Theatre freelancer fund set up by Sam Mendes has now raised £3.5 million after Arts Council donation

A fund set up by 1917 director Sam Mendes has now raised £3.5 million to help support out-of-work theatre professionals who face financial uncertainty due to the coronavirus pandemic.

The Theatre Artist Fund today announced it had hit £3.5 million thanks, in part, to a £1 million donation from Arts Council England.

The fund specifically helps freelance theatre workers in urgent need of financial support.

It was set up at the start of July with a £500,000 donation from streaming giant Netflix. I May Destroy You writer and star Michaela Coel, The Thick Of It creator Armando Iannucci and Harry Potter star Imelda Staunton were among the early contributors to the fund – which provides eligible workers with one-off grants of £1,000.

Since then, actors Jim Broadbent, Michelle Dockery, and Ralph Fiennes have contributed plus director Steven Spielberg and the Backstage Trust among others.

1,600 people received a grant in the first round of applications, which closed on July 13.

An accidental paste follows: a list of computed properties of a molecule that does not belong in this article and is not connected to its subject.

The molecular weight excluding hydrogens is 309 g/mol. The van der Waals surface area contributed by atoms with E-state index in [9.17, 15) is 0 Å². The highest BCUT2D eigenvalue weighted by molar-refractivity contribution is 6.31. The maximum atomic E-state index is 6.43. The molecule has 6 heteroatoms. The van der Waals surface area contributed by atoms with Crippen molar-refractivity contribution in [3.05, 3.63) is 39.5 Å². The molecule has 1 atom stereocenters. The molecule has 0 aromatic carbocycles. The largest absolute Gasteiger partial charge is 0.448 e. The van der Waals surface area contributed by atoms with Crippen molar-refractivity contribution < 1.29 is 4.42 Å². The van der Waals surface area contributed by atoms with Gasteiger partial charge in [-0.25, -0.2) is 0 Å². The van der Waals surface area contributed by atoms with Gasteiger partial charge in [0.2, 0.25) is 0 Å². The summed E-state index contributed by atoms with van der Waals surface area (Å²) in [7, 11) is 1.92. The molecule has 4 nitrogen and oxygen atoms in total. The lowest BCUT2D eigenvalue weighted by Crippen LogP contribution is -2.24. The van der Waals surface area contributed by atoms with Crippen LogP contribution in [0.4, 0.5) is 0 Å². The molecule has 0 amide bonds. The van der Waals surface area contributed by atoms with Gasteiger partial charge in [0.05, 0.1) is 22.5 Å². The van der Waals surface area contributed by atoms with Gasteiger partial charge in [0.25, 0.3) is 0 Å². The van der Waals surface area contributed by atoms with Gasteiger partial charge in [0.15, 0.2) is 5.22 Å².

The second round of applications open today at midday and will remain so for the next two weeks.

Figures suggest up to 70 per cent of those working in theatre are freelance.

Sam Mendes said: “This fund has enabled us to move fast in response to the urgent need that is out there amongst freelancers and self-employed theatre artists. But the situation is still desperate and many more still need help. We owe a huge debt of gratitude to Arts Council England for this transformative contribution, which I hope will lead to an ongoing relationship with the Fund as it grows in scale and permanence.”

Simon Mellor, Deputy CEO, Arts and Culture, Arts Council England said, “The Covid-19 crisis has had a huge impact on every part of our cultural sector – but individual artists and freelancers have been especially badly hit, losing work and uncertain of their future. Supporting individuals to think, plan and practice is a priority for the Arts Council, and we are using our resources to make this possible.”

Chancellor Rishi Sunak announced a £1.57 billion arts rescue package in early July.

Social distanced performances have been allowed in theatres since August 15 – though for many venues it is not financially viable to open with drastically reduced audiences.

Outdoor spaces – including the Regent’s Park Open Air Theatre – are now able to host performances. Its acclaimed production of Jesus Christ Superstar opened on August 14.

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